There are most likely three reactions one can have to reading the title of this piece. One, you recognize it as a Seinfeld reference. Two, you only just now recognized it as a reference upon me mentioning Seinfeld. Three, you have no idea what a puffy shirt is. If you fall under option three, you most likely often feel left out of conversations among coworkers and friends. Someone mentions a Soup Nazi and you think you missed a History Channel documentary.

Nobody likes to feel left out, but cultural references create this situation all the time. My last two blog posts dealt with Lost, and for many they simply glazed over and hoped for a return to blogs about Christmas and Radio Shack. Talk of polar bears and Hugo was meaningless to them. I run into this often when teaching. I try to come up with a common reference my students can all relate to in order to make a larger point. In recent years hit films such as The Dark Knight have been safe cultural touchstones, but even they can vary wildly between 30-70% of a class having seen them.

As many schools have turned more toward writing instruction in English courses and away from reading comprehension, finding a common novel, short story, or poem they all share experience with is nigh impossible. Even standards like Romeo and Juliet, Hamlet, The Lady and the Tiger, and The Road Less Traveled you’re lucky to find a classroom where half have read any of them. I noticed this past semester that while several students in a class had read John Steinbeck’s Of Mice and Men, very few of them had any context for its setting and time period.

Meanwhile, in music we’ve abandoned the idea almost entirely of a shared populist music catalog. Students very rarely listen to radio, preferring instead to indulge in their iPods. This probably explains why you find few commercial rock stations on the dial anymore. MTV has abandoned any music playing, and the closest we come to a zeitgeist of music are American Idol and Glee (both of which revel in having their participants sings songs from forty years ago).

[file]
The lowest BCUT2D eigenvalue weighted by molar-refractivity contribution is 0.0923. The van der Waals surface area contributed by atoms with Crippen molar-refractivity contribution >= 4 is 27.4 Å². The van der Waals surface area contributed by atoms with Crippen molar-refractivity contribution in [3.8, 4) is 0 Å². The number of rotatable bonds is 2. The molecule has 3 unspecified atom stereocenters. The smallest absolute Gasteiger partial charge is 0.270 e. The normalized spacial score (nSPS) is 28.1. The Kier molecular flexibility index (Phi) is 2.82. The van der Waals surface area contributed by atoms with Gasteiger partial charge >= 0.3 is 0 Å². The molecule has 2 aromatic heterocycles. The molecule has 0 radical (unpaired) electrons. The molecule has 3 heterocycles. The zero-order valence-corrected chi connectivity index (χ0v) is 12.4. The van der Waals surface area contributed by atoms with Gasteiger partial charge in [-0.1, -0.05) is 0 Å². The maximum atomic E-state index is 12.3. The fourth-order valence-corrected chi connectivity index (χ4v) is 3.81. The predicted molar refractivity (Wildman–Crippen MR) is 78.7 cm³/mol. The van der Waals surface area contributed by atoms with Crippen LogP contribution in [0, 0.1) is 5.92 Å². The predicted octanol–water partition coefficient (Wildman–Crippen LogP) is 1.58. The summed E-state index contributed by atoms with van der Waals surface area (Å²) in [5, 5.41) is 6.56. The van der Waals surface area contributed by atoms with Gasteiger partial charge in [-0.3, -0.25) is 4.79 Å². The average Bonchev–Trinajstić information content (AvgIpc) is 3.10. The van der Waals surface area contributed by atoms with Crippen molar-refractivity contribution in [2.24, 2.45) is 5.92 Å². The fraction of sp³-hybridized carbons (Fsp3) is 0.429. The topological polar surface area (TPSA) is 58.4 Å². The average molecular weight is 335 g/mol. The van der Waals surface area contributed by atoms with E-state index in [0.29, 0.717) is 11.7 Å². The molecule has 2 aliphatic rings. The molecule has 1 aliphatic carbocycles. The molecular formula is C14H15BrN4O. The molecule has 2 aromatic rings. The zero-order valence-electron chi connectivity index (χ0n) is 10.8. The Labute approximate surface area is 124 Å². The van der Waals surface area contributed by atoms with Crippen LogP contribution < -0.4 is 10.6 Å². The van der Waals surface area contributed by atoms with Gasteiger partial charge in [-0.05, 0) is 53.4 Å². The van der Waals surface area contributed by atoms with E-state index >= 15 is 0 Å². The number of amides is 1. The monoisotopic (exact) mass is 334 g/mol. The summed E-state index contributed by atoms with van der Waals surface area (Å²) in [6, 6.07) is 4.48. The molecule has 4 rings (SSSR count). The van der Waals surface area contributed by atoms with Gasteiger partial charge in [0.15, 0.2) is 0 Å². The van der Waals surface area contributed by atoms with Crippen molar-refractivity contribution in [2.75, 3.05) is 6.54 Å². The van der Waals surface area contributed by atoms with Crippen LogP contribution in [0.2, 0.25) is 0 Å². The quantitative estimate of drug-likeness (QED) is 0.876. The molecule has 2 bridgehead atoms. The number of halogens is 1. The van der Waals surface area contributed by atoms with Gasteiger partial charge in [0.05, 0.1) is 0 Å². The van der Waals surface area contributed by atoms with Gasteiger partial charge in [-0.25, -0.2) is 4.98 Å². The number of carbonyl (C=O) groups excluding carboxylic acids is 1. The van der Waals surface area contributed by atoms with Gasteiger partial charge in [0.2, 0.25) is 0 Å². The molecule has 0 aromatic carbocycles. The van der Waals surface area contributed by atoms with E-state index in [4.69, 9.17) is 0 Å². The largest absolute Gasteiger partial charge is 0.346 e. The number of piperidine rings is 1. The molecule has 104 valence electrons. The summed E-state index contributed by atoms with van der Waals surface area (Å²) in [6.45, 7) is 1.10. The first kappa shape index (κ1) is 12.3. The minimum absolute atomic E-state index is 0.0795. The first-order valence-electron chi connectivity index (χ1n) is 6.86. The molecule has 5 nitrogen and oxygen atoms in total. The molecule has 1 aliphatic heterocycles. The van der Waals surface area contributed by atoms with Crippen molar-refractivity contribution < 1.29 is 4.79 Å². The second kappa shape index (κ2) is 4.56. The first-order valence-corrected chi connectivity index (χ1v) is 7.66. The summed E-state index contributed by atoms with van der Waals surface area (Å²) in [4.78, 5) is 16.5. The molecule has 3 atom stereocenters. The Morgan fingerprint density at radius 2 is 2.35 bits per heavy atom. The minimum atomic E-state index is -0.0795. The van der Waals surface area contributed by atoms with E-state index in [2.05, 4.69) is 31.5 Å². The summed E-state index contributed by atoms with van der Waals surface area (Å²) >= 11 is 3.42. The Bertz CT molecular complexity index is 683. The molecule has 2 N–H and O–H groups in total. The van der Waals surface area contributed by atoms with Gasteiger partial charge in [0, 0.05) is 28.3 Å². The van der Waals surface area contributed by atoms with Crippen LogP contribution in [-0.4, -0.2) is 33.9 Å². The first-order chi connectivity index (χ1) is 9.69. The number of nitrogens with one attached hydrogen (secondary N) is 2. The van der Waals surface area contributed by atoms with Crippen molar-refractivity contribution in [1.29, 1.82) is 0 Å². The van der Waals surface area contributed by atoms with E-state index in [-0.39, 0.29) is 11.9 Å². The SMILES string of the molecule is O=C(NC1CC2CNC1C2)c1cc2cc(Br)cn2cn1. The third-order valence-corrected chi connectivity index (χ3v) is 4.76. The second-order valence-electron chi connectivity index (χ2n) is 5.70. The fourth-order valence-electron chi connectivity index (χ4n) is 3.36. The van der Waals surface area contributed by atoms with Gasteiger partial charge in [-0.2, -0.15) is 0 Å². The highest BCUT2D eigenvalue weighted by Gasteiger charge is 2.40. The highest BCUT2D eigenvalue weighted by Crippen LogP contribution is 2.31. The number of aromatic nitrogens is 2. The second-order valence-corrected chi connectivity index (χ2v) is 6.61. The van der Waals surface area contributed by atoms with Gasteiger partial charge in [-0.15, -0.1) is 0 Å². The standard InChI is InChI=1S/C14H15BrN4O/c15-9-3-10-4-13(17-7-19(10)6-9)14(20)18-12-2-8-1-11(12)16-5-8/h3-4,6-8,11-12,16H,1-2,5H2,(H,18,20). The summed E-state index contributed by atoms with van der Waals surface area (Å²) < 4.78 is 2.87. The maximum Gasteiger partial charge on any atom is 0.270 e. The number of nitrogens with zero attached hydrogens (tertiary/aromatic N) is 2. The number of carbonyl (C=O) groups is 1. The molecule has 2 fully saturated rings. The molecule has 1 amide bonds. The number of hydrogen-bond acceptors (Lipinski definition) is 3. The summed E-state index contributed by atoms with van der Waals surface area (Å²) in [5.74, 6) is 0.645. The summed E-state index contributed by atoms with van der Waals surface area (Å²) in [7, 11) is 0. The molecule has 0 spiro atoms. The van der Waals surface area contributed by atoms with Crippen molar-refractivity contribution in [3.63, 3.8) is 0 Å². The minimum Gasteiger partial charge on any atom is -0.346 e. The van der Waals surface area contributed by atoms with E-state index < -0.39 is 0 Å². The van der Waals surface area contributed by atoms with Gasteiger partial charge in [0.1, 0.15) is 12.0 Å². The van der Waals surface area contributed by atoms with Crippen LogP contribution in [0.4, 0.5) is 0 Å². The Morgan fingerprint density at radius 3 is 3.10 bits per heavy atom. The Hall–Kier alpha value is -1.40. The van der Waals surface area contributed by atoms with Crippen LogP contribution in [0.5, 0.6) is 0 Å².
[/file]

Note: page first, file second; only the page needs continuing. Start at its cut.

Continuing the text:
The point to all of this being that we are losing our shared cultural heritage. As we begin a century predicated on the notion of everything is customizable to our personal desires, we lose sight of the idea that being forced to experience some things as a collective mass is part of what creates our sense of community. If I can no longer expect an audience to recognize the significance of Jacob and Esau’s births (cough, Lost, cough), then do those stories lose a great deal of their value? Do we lose a little bit of what we call civilization?

At a recent academic conference I sat on a panel concerning comic strips and comic books. One of the issues raised was that young people today have trouble reading comics and following the words and pictures together as a story. One audience member asked why, and my answer was that my generation and older can remember buying their first comic book. Whether you were male or female, nerd or jock, at some point you probably picked up a comic book, whether it be Spider-Man or Archie. We also grew up, for the most part, with parents who sat at a kitchen table and read the newspaper each morning before heading off to work. Our first exposure to reading the paper most likely came from Garfield or Ziggy comics, and from there we branched out into sports scores, features, and perhaps a cursory glance to the front page news. When I speak to students today, few can name a comic they’ve ever read (you can imagine this is particularly disturbing to me).

That might seem overly dramatic, but consider it the next time you mention a favorite film or novel to a group of people and receive blank stares in response. In a world of unlimited options, have we abandoned the one to share?


About Author